Iggy Azalea, born Amethyst Amelia Kelly in New South Wales, is an Australian rapper who emerged into the American hip hop and pop culture scene with her numerous chart-topping singles, such as “Fancy”, “Black Widow”, and “Problem.” Regardless of the enormous differences in opinion on her, Iggy’s debut album The New Classic quickly made her a household name, though not without controversy. Recently, an article from The Daily Beast accused her of committing cultural crimes, saying, “Iggy Azalea doesn’t wear blackface, but that doesn’t mean her drag performance doesn’t share some essential genetic code with the old-school American minstrel show” (The Daily Beast).

Despite the harsh backlash some have placed upon her, has she really committed any “cultural crimes?” To put into perspective, it seems quite hard to ignore the large discrepancy of her speaking voice and performing voice. Mentor and fellow rapper T.I., a black rapper and self-proclaimed “King of the South” who has dominated the Southern rap scene, recently defended Iggy’s place in hip hop music. But unlike T.I., Iggy cannot attribute her music to the origins of her upbringing, whether to a specific place or culture. With nothing to build her music on, she essentially mimics the influences she receives from the South on what Dr. Brittney Cooper (scholar and professor of African American Studies) claims, “this Australian born-and-raised white girl almost convincingly mimics the sonic register of a down home Atlanta girl.”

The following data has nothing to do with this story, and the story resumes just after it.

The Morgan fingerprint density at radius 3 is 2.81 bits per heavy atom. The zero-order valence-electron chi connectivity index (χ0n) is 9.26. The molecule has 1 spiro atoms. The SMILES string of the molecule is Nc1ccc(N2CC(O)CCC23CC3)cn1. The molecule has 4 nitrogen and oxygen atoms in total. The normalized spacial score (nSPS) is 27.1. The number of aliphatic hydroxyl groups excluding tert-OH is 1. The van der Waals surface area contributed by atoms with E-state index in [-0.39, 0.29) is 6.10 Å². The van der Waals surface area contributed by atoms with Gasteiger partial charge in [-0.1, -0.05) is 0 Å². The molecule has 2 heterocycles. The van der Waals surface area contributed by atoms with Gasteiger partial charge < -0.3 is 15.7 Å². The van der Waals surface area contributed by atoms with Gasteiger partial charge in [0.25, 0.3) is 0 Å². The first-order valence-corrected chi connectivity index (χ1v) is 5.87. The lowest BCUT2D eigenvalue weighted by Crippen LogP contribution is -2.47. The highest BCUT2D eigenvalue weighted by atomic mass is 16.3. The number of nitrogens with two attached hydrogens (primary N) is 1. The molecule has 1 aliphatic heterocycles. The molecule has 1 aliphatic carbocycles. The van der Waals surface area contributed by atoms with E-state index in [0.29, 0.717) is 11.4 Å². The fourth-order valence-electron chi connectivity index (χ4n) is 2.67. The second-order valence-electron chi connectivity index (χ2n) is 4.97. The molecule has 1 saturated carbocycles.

Her influence undeniable and upbringing questionable, it is no surprise that for somebody like Iggy Azalea partaking in a predominantly African American culture, controversy becomes the norm. Whereas Eminem’s humble trailer park roots found himself struggling against the stigma of white poverty, Iggy can make no such claim. In many eyes, she is “unauthentic” and hence raises many eyebrows on the topics of race, gender, and co-option within today’s larger issues.